Ten miles outside of St. Louis, on I-44, the four lanes of traffic stop suddenly. For the first few minutes, cars jostle lane to lane, trying to make a guess which ones are clogged, which ones are free. This happens all the time in cities. Nobody blinks.
After five minutes, nobody is jostling. Nobody is moving. A few people hit the far right shoulder and ease up the road, angling for an exit. But I'm a visitor, just passing through. I've taken enough wrong turns to stick to the big slab.
After fifteen minutes, we still haven't moved. Cars are still running, but brake lights are going off as people stick their transmissions into neutral. It's 85 degrees with bright sunshine, so it's a little warm out there in the concrete river. Twenty minutes in, we start to creep forward. No more than 6 feet at a time. I pass, slowly, a guy in a suit and tie waving a manila folder over the over-heated engine of his Taurus.
Thirty minutes in, I can tell we're easing off the interstate, all four lanes headed for an exit still 1/2 a mile away. There's a sort of resigned steadiness to it. Somebody lets you in eventually. You wave. I'm punching the radio, trying to find a damn traffic report, but all I get is college football. Suddenly it's all just one big lane of traffic. We're forty-five minutes into the adventure when we line up and pass by the scene.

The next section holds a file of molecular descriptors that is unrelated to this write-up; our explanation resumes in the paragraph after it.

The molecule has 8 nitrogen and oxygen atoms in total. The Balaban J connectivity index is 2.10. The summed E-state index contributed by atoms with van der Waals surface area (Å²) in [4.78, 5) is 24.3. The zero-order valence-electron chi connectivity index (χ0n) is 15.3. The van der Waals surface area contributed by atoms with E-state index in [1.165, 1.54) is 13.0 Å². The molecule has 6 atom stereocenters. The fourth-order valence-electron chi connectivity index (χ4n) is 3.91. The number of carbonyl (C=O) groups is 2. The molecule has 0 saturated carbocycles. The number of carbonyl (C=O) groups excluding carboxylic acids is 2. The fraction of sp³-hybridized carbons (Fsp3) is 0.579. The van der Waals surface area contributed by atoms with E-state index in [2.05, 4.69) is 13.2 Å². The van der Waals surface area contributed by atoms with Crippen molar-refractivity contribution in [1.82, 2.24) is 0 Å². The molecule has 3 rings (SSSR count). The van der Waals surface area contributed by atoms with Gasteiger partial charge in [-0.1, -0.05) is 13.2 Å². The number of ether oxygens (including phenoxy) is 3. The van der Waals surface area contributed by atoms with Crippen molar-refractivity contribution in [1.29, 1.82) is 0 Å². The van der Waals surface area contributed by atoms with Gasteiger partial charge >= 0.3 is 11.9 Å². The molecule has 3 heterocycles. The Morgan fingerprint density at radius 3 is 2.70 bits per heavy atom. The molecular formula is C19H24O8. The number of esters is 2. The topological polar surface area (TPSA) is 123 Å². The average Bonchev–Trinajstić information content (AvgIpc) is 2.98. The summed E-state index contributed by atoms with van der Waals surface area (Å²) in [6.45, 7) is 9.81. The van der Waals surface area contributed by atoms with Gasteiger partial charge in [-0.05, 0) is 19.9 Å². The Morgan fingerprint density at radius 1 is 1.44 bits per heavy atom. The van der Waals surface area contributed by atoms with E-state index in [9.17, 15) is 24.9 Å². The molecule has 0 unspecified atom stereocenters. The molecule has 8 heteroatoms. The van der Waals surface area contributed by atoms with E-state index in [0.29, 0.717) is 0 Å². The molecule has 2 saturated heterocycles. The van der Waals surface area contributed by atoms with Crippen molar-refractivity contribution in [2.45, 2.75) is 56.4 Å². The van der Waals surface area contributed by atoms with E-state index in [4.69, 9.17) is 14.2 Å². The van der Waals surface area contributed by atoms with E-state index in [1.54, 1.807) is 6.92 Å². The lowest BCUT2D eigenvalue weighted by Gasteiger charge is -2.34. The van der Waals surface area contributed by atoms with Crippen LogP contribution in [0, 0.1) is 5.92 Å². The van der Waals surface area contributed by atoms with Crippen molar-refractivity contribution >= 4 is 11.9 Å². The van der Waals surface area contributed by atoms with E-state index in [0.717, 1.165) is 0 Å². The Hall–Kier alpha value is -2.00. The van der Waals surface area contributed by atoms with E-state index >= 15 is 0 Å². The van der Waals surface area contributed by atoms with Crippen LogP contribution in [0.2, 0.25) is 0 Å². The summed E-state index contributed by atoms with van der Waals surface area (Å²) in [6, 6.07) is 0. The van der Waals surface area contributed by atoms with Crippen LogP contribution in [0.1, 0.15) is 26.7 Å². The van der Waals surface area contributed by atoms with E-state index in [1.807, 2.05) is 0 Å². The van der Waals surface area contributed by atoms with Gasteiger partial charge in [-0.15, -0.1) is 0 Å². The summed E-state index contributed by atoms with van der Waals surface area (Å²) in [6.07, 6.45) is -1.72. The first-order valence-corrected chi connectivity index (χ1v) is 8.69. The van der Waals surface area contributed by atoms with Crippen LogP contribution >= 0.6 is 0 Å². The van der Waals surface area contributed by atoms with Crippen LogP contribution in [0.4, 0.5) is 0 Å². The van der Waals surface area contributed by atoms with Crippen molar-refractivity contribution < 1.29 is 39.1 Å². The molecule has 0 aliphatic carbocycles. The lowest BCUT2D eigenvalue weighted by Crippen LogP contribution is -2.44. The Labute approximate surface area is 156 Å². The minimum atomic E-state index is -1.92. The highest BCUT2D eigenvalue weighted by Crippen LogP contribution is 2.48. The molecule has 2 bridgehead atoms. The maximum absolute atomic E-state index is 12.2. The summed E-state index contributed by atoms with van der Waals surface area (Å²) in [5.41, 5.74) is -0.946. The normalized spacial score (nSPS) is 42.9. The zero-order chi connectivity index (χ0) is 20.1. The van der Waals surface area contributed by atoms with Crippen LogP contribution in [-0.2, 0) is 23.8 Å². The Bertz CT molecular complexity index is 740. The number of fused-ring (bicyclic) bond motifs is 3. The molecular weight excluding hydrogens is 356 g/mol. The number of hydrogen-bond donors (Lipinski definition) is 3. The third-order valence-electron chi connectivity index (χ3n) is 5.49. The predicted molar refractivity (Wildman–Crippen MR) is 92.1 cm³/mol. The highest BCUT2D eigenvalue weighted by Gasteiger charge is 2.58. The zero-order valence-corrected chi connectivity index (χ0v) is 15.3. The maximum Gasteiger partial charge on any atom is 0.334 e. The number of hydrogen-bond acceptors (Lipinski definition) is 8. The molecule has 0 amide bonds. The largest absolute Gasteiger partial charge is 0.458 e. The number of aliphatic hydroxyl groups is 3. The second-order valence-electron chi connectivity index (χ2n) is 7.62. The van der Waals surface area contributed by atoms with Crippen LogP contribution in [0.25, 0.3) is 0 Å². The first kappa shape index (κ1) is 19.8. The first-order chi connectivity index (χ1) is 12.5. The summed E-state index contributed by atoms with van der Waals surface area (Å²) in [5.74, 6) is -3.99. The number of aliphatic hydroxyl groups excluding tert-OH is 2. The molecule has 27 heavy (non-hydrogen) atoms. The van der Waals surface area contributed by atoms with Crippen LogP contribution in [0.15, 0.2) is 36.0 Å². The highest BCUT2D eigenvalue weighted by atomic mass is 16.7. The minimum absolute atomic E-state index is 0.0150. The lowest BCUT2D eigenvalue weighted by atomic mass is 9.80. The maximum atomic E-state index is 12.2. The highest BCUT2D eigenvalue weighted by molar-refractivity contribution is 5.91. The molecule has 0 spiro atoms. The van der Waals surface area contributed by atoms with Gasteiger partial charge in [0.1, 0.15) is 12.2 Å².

I see the first white blanket as it appears in the corner of my eye as I pass a state trooper's car. It's a body under there; I can see a black boot stuck out. But the heavy white blanket covers the rest of it. Then, thirty feet ahead, in a similar pose, another blanket, the outline underneath smaller, the pinky finger of a hand the only visible marker. Two troopers in brown, without hats, stand facing the traffic, one next to each of the bodies. Off on the other shoulder I see a motorcycle, upright, nearly unmarked, and a sedan, a woman sitting on the hood, another trooper writing down the things that she says.
I'm ten feet from it. I'm drinking Mountain Dew. I've got U2 on the CD player. I have a map on the dash. I'm wearing sunglasses. I've got half a tank of gas and I've got a lot of miles to drive yet before I stop for the night.